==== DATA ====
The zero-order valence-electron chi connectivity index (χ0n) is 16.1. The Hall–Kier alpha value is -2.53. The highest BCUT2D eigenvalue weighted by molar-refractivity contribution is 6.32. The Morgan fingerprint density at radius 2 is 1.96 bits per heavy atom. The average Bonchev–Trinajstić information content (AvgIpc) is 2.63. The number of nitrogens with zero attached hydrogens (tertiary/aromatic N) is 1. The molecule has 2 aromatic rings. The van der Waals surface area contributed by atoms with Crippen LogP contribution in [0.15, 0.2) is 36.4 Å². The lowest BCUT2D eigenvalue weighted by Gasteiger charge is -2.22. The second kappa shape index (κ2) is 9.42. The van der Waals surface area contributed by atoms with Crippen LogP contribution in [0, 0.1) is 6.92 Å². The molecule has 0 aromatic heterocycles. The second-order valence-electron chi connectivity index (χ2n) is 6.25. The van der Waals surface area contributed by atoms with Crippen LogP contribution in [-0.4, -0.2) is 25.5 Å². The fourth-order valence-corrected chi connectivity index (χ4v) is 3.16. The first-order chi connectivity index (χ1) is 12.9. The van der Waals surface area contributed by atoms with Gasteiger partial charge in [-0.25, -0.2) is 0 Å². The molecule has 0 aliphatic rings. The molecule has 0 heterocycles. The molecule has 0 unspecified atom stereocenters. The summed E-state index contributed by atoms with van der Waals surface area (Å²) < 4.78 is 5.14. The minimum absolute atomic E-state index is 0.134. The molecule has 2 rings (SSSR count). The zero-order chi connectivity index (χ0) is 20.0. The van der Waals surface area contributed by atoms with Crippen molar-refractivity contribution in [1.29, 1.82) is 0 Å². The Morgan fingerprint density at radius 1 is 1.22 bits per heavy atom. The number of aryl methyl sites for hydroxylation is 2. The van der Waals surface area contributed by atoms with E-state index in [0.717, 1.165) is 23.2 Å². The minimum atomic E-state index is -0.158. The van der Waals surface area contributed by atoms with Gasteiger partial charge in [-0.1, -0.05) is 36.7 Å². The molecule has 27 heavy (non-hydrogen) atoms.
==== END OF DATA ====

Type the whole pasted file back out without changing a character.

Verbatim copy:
The zero-order valence-electron chi connectivity index (χ0n) is 16.1. The Hall–Kier alpha value is -2.53. The highest BCUT2D eigenvalue weighted by molar-refractivity contribution is 6.32. The Morgan fingerprint density at radius 2 is 1.96 bits per heavy atom. The average Bonchev–Trinajstić information content (AvgIpc) is 2.63. The number of nitrogens with zero attached hydrogens (tertiary/aromatic N) is 1. The molecule has 2 aromatic rings. The van der Waals surface area contributed by atoms with Crippen LogP contribution in [0.15, 0.2) is 36.4 Å². The lowest BCUT2D eigenvalue weighted by Gasteiger charge is -2.22. The second kappa shape index (κ2) is 9.42. The van der Waals surface area contributed by atoms with Crippen LogP contribution in [0, 0.1) is 6.92 Å². The molecule has 0 aromatic heterocycles. The second-order valence-electron chi connectivity index (χ2n) is 6.25. The van der Waals surface area contributed by atoms with Crippen LogP contribution in [-0.4, -0.2) is 25.5 Å². The fourth-order valence-corrected chi connectivity index (χ4v) is 3.16. The first-order chi connectivity index (χ1) is 12.9. The van der Waals surface area contributed by atoms with Gasteiger partial charge in [-0.25, -0.2) is 0 Å². The molecule has 0 aliphatic rings. The molecule has 0 heterocycles. The molecule has 0 unspecified atom stereocenters. The summed E-state index contributed by atoms with van der Waals surface area (Å²) < 4.78 is 5.14. The minimum absolute atomic E-state index is 0.134. The molecule has 2 rings (SSSR count). The zero-order chi connectivity index (χ0) is 20.0. The van der Waals surface area contributed by atoms with Crippen molar-refractivity contribution in [1.29, 1.82) is 0 Å². The Morgan fingerprint density at radius 1 is 1.22 bits per heavy atom. The number of aryl methyl sites for hydroxylation is 2. The van der Waals surface area contributed by atoms with E-state index in [0.717, 1.165) is 23.2 Å². The minimum atomic E-state index is -0.158. The van der Waals surface area contributed by atoms with Gasteiger partial charge in [-0.1, -0.05) is 36.7 Å². The molecule has 27 heavy (non-hydrogen) atoms.